Blame the Dementia…Not the Patient
As a caregiver for a person with dementia, there will be times when you’ll feel totally alone, you’ll second guess your decisions, you can’t remember the last time you had a good night’s sleep, you question your own sanity and you feel resentful.
Michelle Lennon, of Elara Caring, was Tim Collins’ guest on WBCK’s Miles for Memories. She cautioned that the stress of constantly dealing with a dementia patient can take its toll.
“You may even feel your loved one is choosing to be this way”, said Lennon. “They are not. Dementia has changed the brain of your loved one. His or her brain is no longer healthy or whole. Dementia now determines how he or she behaves. Your loved one is not choosing to be this way. If they had the ability to choose their actions or reactions, they would certainly not choose Dementia. Once you begin to blame the dementia rather than your loved one for their behavior, you may also feel less stressed and less resentful – and less guilty for feeling resentful.”
Lennon offered these caregiver tips:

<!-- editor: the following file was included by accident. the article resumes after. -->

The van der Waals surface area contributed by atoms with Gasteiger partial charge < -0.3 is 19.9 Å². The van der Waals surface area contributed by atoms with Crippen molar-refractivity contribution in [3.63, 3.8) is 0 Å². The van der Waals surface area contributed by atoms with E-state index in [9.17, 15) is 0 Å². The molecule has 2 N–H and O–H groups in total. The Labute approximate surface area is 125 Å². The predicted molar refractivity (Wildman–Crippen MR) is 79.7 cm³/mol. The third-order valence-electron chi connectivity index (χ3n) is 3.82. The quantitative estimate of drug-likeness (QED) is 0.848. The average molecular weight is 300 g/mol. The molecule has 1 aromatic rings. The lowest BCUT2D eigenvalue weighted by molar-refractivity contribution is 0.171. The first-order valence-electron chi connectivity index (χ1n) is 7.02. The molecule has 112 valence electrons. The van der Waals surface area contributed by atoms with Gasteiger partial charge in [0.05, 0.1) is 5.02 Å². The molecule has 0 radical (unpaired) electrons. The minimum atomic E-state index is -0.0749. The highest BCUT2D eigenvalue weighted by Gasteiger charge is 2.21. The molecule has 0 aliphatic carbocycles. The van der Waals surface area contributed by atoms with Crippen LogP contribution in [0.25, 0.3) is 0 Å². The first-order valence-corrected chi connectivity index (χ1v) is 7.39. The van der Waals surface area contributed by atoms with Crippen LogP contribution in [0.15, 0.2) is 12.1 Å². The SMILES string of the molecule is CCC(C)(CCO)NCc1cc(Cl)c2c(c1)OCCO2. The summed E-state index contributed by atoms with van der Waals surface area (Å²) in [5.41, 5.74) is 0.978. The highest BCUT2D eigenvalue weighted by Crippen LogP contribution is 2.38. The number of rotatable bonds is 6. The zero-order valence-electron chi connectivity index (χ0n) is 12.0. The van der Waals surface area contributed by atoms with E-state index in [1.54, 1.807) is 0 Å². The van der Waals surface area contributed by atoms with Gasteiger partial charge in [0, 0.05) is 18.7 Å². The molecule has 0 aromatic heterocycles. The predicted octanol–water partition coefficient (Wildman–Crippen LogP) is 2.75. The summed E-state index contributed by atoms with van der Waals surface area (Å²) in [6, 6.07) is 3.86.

- Sometimes a white lie is best – don’t try to correct your loved one’s memories. If your loved one talks about going to visit mom, there is no need to tell him/her that mom is deceased. You might say instead that they can visit “tomorrow” and save them the confusion or pain of experiencing that loss again. And there’s a good chance that by tomorrow, the visit will be forgotten.
- Don’t be in a rush to help just because it will be easier for you to do it. Just make sure what they are doing is safe and then step back. Let them maintain independence and self esteem as long as possible.
- Never argue with your loved one. You won’t win. You and your loved one are living in different realities. Redirect the conversation, change the subject, distract them – just move on.
- And the most important thing to remember is, There is no such thing as a perfect caregiver. You will make mistakes. You will lose your patience. You can’t know everything there is to know. Accept and forgive yourself just as you do the people you love.